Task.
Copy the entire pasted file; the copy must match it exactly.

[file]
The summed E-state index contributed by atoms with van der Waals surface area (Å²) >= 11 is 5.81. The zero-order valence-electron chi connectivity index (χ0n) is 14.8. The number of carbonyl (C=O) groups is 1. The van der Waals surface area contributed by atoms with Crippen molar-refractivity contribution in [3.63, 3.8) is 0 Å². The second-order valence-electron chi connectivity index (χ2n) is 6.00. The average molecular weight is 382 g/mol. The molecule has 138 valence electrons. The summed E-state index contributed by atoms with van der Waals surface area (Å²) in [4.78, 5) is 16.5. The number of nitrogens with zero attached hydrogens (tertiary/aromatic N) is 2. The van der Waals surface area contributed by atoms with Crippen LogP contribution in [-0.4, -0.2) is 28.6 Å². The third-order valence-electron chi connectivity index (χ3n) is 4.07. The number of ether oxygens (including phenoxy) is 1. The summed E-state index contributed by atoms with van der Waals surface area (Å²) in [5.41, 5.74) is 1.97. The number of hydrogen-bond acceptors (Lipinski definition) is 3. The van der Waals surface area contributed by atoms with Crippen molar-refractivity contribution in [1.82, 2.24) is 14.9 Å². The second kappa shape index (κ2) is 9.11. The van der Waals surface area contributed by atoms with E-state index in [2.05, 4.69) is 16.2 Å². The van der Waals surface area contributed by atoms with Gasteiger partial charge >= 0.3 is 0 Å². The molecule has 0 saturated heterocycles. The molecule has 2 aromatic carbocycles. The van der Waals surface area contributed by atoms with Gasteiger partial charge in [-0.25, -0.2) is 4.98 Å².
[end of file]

The summed E-state index contributed by atoms with van der Waals surface area (Å²) >= 11 is 5.81. The zero-order valence-electron chi connectivity index (χ0n) is 14.8. The number of carbonyl (C=O) groups is 1. The van der Waals surface area contributed by atoms with Crippen molar-refractivity contribution in [3.63, 3.8) is 0 Å². The second-order valence-electron chi connectivity index (χ2n) is 6.00. The average molecular weight is 382 g/mol. The molecule has 138 valence electrons. The summed E-state index contributed by atoms with van der Waals surface area (Å²) in [4.78, 5) is 16.5. The number of nitrogens with zero attached hydrogens (tertiary/aromatic N) is 2. The van der Waals surface area contributed by atoms with Crippen LogP contribution in [-0.4, -0.2) is 28.6 Å². The third-order valence-electron chi connectivity index (χ3n) is 4.07. The number of ether oxygens (including phenoxy) is 1. The summed E-state index contributed by atoms with van der Waals surface area (Å²) in [5.41, 5.74) is 1.97. The number of hydrogen-bond acceptors (Lipinski definition) is 3. The van der Waals surface area contributed by atoms with Crippen molar-refractivity contribution in [1.82, 2.24) is 14.9 Å². The second kappa shape index (κ2) is 9.11. The van der Waals surface area contributed by atoms with E-state index in [2.05, 4.69) is 16.2 Å². The van der Waals surface area contributed by atoms with Gasteiger partial charge >= 0.3 is 0 Å². The molecule has 0 saturated heterocycles. The molecule has 2 aromatic carbocycles. The van der Waals surface area contributed by atoms with Gasteiger partial charge in [-0.25, -0.2) is 4.98 Å².